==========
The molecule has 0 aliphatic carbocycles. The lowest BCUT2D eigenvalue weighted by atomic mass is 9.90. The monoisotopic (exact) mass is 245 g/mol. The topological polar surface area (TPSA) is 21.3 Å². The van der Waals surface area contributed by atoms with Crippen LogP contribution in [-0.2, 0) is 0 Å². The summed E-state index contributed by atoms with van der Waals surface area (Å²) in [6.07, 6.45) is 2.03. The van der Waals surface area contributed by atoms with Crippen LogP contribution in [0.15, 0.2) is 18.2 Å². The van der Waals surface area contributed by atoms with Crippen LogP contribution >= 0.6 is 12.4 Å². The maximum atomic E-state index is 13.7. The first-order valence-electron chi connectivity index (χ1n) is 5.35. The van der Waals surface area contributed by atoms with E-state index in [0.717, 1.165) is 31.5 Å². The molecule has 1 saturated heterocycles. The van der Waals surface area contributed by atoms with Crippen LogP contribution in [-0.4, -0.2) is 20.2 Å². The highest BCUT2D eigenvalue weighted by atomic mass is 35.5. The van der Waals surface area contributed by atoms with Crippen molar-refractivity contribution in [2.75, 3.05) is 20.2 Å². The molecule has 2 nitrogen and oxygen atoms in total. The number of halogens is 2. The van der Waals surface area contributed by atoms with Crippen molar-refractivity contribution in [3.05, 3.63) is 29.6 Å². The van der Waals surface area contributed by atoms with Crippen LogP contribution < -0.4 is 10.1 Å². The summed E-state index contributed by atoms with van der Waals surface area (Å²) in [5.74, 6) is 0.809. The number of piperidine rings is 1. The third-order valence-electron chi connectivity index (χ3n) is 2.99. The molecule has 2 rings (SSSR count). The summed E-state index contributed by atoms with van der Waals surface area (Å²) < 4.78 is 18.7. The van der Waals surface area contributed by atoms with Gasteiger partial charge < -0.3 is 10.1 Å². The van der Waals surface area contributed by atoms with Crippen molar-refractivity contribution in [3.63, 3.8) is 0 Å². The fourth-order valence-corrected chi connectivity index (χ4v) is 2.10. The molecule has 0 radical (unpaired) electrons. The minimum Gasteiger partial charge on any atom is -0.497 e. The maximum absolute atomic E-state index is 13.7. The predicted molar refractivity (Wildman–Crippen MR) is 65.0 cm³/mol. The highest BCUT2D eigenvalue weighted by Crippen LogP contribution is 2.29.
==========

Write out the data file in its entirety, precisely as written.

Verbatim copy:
The molecule has 0 aliphatic carbocycles. The lowest BCUT2D eigenvalue weighted by atomic mass is 9.90. The monoisotopic (exact) mass is 245 g/mol. The topological polar surface area (TPSA) is 21.3 Å². The van der Waals surface area contributed by atoms with Crippen LogP contribution in [-0.2, 0) is 0 Å². The summed E-state index contributed by atoms with van der Waals surface area (Å²) in [6.07, 6.45) is 2.03. The van der Waals surface area contributed by atoms with Crippen LogP contribution in [0.15, 0.2) is 18.2 Å². The van der Waals surface area contributed by atoms with Crippen LogP contribution >= 0.6 is 12.4 Å². The maximum atomic E-state index is 13.7. The first-order valence-electron chi connectivity index (χ1n) is 5.35. The van der Waals surface area contributed by atoms with E-state index in [0.717, 1.165) is 31.5 Å². The molecule has 1 saturated heterocycles. The van der Waals surface area contributed by atoms with Crippen LogP contribution in [-0.4, -0.2) is 20.2 Å². The highest BCUT2D eigenvalue weighted by atomic mass is 35.5. The van der Waals surface area contributed by atoms with Crippen molar-refractivity contribution in [2.75, 3.05) is 20.2 Å². The molecule has 2 nitrogen and oxygen atoms in total. The number of halogens is 2. The van der Waals surface area contributed by atoms with Crippen molar-refractivity contribution in [3.05, 3.63) is 29.6 Å². The van der Waals surface area contributed by atoms with Crippen LogP contribution < -0.4 is 10.1 Å². The summed E-state index contributed by atoms with van der Waals surface area (Å²) in [5.74, 6) is 0.809. The number of piperidine rings is 1. The third-order valence-electron chi connectivity index (χ3n) is 2.99. The molecule has 2 rings (SSSR count). The summed E-state index contributed by atoms with van der Waals surface area (Å²) < 4.78 is 18.7. The van der Waals surface area contributed by atoms with Gasteiger partial charge < -0.3 is 10.1 Å². The van der Waals surface area contributed by atoms with Crippen molar-refractivity contribution in [3.63, 3.8) is 0 Å². The fourth-order valence-corrected chi connectivity index (χ4v) is 2.10. The molecule has 0 radical (unpaired) electrons. The minimum Gasteiger partial charge on any atom is -0.497 e. The maximum absolute atomic E-state index is 13.7. The predicted molar refractivity (Wildman–Crippen MR) is 65.0 cm³/mol. The highest BCUT2D eigenvalue weighted by Crippen LogP contribution is 2.29.